Naomi Osaka, on working with a therapist – ‘I realise how helpful it is’
Naomi Osaka has started to work with a therapist after her difficult experience with a heckler at Indian Wells two weeks ago. She was encouraged to do so by her sister and her coach.
After being jeered by a heckler during her loss to Veronika Kudermetova in her second-round match at the BNP Paribas Open, a clearly disturbed Naomi Osaka left the court in tears. Two weeks later the four-time Grand Slam champion is feeling much better in Miami, thanks to her decision to begin working with a therapist.
“I don’t know if I’m allowed to say this, but I finally started talking to a therapist after Indian Wells,” Osaka said during her press conference on Wednesday, after defeating Astra Sharma, 6-3, 6-4, She then added, sarcastically: “It only took like a year after French Open.”
Osaka told reporters that she has been reluctant to hire the services of a therapist in the past because she tends to internalise her problems and tries to solve many of her problems without outside help. She said her sister, Mari, and her coach, Wim Fissette, both encouraged her to start down a new path after her difficult experience at Indian Wells.
“My sister seemed very concerned for me,” Osaka recalled. “I feel like I’ve been trying a lot of different things because I tend to internalise things, and I also want to do everything by myself. Wim kind of put it in a really good way. He was like, ‘You hire a coach for tennis, for fitness. The mind is such a big thing. If you can get a professional to help you out .5 percent, that alone is worth it.'”
Not ready to travel with sports psychologist – yet
Osaka was asked if she was thinking about taking a page from Iga Swiatek and Daria Abramowicz’s playbook by adding a psychologist to her team full-time. She admitted that she had not thought it through yet.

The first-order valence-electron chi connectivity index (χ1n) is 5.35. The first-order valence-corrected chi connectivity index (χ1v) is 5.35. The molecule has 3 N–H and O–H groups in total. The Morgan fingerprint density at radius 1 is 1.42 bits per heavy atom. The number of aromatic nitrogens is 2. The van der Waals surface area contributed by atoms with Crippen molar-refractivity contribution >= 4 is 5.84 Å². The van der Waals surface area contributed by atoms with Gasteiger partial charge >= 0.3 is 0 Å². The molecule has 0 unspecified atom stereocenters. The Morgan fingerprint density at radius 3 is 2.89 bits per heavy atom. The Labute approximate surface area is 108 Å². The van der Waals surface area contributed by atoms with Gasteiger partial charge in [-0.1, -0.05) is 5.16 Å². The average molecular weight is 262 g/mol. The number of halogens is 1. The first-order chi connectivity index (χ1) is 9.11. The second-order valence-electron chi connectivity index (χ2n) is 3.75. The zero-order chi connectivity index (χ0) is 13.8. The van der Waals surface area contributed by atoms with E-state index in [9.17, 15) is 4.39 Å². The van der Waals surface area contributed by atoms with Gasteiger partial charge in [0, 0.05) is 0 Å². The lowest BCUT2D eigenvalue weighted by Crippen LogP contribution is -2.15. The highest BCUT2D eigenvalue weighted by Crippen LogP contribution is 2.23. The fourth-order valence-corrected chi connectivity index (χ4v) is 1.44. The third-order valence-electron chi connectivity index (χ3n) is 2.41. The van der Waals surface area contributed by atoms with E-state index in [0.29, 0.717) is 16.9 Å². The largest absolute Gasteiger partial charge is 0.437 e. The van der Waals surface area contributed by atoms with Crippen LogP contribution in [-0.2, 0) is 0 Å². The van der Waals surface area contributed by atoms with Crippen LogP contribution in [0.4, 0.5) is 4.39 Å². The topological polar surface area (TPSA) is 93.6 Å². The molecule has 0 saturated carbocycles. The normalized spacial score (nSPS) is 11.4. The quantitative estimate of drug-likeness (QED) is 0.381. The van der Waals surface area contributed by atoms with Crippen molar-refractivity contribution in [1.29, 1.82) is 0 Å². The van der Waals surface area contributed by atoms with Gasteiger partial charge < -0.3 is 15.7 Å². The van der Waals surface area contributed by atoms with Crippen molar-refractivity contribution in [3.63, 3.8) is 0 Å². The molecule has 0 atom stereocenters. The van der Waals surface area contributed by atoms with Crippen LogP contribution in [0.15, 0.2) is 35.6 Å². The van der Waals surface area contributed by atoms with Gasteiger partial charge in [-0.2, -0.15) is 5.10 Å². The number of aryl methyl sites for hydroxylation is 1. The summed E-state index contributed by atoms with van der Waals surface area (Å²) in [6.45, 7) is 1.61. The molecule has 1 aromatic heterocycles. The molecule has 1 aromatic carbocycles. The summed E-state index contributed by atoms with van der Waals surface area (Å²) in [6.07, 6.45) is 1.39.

“I’m quite new to this,” she said. “I would be lying if I said I know exactly the role that they would play. But for now I feel like it helps me out a lot. I’m just going to keep moving forward with that, knowing the feelings that I have towards, like, wanting to improve that part of my life or that part of my head space. I think, yeah, this person would be a part of my team, and they would be quite important.”
Swiatek was asked last week at Indian Wells if players on tour have been curious about her current setup. The second-ranked Pole has been travelling with sports psychologist Daria Abramowicz for several years to great effect, but says she was fortunate to find a personality that she meshed with perfectly. Not all player-psychologist relationships are built to go on the road, and that’s why we don’t see it more on tour – there is also the cost to consider.
“Everybody has their own team and their own ways to get better,” Swiatek said. “Yeah, some of my friends are curious. I think it’s pretty convenient for me that I found the proper person because it’s not that easy. I can see that many people are, like, searching but it’s really not that easy to get right people around you.
“I think I’m really lucky that I have such a good psychologist and coach as well, conditioning coach, because, yeah, I think I have some kind of luck to get good people around me.”